Maternal-effect selfish genes in flour beetles

Science  03 Apr 1992:
Vol. 256, Issue 5053, pp. 89-92
DOI: 10.1126/science.1566060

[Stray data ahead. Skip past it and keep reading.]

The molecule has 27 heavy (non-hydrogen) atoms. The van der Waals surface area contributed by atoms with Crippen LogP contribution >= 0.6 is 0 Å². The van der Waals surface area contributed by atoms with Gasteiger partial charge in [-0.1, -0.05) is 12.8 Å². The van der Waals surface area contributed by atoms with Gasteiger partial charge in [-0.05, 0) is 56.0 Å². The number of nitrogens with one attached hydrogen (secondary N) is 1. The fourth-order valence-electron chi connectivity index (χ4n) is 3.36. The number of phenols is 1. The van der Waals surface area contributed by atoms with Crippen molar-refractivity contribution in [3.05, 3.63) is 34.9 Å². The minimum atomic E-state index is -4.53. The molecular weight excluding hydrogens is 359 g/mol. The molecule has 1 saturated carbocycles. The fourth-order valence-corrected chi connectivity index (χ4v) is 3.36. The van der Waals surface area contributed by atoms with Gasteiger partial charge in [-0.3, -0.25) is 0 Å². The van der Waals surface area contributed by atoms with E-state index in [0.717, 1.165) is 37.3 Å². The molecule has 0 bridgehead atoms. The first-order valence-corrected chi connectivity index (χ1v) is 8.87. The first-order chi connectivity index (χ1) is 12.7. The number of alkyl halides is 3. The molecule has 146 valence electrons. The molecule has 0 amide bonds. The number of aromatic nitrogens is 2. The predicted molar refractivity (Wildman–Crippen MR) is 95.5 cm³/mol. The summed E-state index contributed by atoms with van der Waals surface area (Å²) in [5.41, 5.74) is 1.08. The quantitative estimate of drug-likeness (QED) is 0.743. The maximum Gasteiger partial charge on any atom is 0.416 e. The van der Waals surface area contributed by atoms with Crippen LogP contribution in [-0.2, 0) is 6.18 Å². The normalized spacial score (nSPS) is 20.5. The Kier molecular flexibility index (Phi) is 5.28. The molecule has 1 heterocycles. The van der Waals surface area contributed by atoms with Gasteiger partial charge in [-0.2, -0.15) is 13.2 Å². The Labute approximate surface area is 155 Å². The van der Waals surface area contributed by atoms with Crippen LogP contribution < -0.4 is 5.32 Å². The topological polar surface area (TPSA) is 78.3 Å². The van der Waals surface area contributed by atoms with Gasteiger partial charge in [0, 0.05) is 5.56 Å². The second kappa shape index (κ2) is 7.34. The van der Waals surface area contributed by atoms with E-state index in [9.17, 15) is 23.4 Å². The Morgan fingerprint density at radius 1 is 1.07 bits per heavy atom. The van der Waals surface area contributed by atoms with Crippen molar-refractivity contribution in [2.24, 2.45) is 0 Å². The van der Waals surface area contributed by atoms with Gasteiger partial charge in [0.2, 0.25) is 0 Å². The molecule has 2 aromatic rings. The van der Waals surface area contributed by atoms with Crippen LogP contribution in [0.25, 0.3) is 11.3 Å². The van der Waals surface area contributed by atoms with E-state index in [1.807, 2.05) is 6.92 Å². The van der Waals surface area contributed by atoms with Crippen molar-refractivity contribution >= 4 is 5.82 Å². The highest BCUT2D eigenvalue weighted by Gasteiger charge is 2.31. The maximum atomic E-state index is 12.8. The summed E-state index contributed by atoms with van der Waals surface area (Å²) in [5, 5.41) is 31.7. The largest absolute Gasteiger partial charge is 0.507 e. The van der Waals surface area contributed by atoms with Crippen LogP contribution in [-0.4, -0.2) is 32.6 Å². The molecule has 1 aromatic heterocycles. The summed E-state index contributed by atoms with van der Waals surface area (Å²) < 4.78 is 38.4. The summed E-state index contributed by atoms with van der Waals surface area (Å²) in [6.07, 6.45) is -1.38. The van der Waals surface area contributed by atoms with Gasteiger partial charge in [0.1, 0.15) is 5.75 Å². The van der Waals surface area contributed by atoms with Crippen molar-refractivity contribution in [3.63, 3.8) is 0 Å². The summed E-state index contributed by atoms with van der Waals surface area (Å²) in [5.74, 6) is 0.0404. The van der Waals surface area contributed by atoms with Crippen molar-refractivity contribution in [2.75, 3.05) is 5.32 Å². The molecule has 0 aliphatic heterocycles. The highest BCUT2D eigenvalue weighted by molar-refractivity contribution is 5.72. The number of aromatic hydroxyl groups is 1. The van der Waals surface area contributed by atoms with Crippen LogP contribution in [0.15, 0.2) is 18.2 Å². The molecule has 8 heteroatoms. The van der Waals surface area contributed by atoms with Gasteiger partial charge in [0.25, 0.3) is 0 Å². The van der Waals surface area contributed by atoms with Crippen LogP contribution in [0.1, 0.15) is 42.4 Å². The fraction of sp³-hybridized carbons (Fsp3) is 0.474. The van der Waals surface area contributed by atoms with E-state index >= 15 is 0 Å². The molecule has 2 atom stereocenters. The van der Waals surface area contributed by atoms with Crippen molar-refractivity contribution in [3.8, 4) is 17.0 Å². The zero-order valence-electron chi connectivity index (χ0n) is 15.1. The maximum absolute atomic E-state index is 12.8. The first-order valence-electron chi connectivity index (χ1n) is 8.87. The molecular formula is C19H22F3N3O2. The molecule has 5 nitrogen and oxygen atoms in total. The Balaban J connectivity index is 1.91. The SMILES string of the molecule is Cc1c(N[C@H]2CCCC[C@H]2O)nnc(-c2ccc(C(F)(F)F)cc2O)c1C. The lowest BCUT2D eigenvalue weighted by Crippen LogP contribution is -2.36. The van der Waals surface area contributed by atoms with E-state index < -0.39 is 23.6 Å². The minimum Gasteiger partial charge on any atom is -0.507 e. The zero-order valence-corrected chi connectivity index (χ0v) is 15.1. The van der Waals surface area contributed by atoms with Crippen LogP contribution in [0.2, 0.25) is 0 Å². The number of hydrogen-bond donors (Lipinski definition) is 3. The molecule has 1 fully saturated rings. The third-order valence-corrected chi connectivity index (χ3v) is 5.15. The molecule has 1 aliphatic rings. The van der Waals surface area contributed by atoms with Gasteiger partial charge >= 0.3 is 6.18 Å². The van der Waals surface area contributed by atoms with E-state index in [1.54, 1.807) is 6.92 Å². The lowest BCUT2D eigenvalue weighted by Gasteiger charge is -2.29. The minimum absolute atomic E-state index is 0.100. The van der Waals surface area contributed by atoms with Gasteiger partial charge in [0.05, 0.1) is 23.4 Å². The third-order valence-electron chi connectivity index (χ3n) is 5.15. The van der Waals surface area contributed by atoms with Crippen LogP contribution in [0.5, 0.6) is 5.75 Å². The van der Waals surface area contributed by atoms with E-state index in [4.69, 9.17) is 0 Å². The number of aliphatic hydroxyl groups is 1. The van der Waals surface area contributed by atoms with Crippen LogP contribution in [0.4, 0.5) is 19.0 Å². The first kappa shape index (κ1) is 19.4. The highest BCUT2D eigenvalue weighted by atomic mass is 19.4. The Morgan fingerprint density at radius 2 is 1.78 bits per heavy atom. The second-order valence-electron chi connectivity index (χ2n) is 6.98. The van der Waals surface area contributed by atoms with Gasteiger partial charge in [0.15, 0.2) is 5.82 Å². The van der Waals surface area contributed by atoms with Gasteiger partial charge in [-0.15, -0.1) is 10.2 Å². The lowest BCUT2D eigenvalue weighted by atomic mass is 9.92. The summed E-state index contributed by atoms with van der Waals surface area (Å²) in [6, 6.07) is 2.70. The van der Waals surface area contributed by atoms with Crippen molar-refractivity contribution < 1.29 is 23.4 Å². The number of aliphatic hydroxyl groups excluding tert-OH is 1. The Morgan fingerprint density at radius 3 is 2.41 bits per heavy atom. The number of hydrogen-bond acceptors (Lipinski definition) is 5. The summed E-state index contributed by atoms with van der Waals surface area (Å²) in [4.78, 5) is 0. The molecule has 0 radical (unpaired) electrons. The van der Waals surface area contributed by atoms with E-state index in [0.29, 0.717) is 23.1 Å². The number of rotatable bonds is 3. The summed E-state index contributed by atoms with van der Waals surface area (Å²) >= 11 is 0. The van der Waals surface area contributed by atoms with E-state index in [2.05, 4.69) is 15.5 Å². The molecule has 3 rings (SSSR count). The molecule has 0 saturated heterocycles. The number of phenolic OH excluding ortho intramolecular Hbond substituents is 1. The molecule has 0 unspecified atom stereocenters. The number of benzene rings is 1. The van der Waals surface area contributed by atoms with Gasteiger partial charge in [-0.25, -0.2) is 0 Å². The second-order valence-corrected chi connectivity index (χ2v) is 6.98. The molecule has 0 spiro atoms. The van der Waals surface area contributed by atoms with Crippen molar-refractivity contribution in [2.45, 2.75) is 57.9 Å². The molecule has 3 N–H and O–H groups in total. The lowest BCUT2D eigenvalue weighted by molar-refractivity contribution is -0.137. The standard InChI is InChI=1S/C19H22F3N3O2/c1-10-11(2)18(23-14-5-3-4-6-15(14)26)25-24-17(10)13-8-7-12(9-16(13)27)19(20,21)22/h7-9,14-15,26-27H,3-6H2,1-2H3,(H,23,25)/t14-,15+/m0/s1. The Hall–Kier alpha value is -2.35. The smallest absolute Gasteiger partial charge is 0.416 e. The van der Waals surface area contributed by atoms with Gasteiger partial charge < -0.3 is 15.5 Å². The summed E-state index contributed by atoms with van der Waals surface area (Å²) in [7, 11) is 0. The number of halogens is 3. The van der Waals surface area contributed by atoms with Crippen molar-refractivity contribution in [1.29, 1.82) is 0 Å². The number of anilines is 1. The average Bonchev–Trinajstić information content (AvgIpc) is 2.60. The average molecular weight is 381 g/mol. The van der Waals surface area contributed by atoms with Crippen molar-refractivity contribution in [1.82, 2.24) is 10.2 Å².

A previously unknown class of dominant, maternal-effect lethal M factors was found to be widespread in natural populations of the flour beetle, Tribolium castaneum, collected on several continents. Such factors are integrated into the host chromosomes at variable locations and show the remarkable property of self-selection by maternal-effect lethality to all hatchlings that do not inherit a copy of the factor itself. Offspring are rescued by either paternally or maternally inherited copies. The M-bearing chromosome is thereby perpetuated at the expense of its non-M homolog. M factors that map to different regions of the genome do not rescue one another's maternal-effect lethality. Factors expressing these properties are predicted to spread in a population, even in the absence of any additional selective advantage. Similar factors also occur in the related species T. confusum.

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